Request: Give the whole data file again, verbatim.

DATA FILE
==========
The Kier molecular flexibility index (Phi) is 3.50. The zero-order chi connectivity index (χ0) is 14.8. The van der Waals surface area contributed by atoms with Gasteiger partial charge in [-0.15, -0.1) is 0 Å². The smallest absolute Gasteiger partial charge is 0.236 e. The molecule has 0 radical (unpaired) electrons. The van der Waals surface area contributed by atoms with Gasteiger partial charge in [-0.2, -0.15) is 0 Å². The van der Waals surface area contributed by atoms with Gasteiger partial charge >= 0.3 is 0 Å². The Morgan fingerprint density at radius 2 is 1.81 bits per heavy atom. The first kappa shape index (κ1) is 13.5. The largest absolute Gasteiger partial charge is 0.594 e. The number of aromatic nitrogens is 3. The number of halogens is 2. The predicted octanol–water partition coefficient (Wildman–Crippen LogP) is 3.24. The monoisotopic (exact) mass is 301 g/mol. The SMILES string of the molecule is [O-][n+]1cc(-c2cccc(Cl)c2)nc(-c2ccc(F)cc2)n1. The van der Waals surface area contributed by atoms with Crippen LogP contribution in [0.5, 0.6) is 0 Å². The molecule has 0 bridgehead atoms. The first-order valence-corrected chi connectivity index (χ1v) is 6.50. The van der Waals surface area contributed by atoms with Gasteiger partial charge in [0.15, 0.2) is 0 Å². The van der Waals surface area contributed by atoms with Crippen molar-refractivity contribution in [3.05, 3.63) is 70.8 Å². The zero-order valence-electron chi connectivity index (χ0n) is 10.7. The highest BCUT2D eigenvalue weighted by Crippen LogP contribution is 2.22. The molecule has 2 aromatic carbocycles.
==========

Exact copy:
The Kier molecular flexibility index (Phi) is 3.50. The zero-order chi connectivity index (χ0) is 14.8. The van der Waals surface area contributed by atoms with Gasteiger partial charge in [-0.15, -0.1) is 0 Å². The smallest absolute Gasteiger partial charge is 0.236 e. The molecule has 0 radical (unpaired) electrons. The van der Waals surface area contributed by atoms with Gasteiger partial charge in [-0.2, -0.15) is 0 Å². The van der Waals surface area contributed by atoms with Gasteiger partial charge >= 0.3 is 0 Å². The Morgan fingerprint density at radius 2 is 1.81 bits per heavy atom. The first kappa shape index (κ1) is 13.5. The largest absolute Gasteiger partial charge is 0.594 e. The number of aromatic nitrogens is 3. The number of halogens is 2. The predicted octanol–water partition coefficient (Wildman–Crippen LogP) is 3.24. The monoisotopic (exact) mass is 301 g/mol. The SMILES string of the molecule is [O-][n+]1cc(-c2cccc(Cl)c2)nc(-c2ccc(F)cc2)n1. The van der Waals surface area contributed by atoms with Crippen LogP contribution in [0.5, 0.6) is 0 Å². The molecule has 0 bridgehead atoms. The first-order valence-corrected chi connectivity index (χ1v) is 6.50. The van der Waals surface area contributed by atoms with Gasteiger partial charge in [0.15, 0.2) is 0 Å². The van der Waals surface area contributed by atoms with Crippen molar-refractivity contribution in [3.05, 3.63) is 70.8 Å². The zero-order valence-electron chi connectivity index (χ0n) is 10.7. The highest BCUT2D eigenvalue weighted by Crippen LogP contribution is 2.22. The molecule has 2 aromatic carbocycles.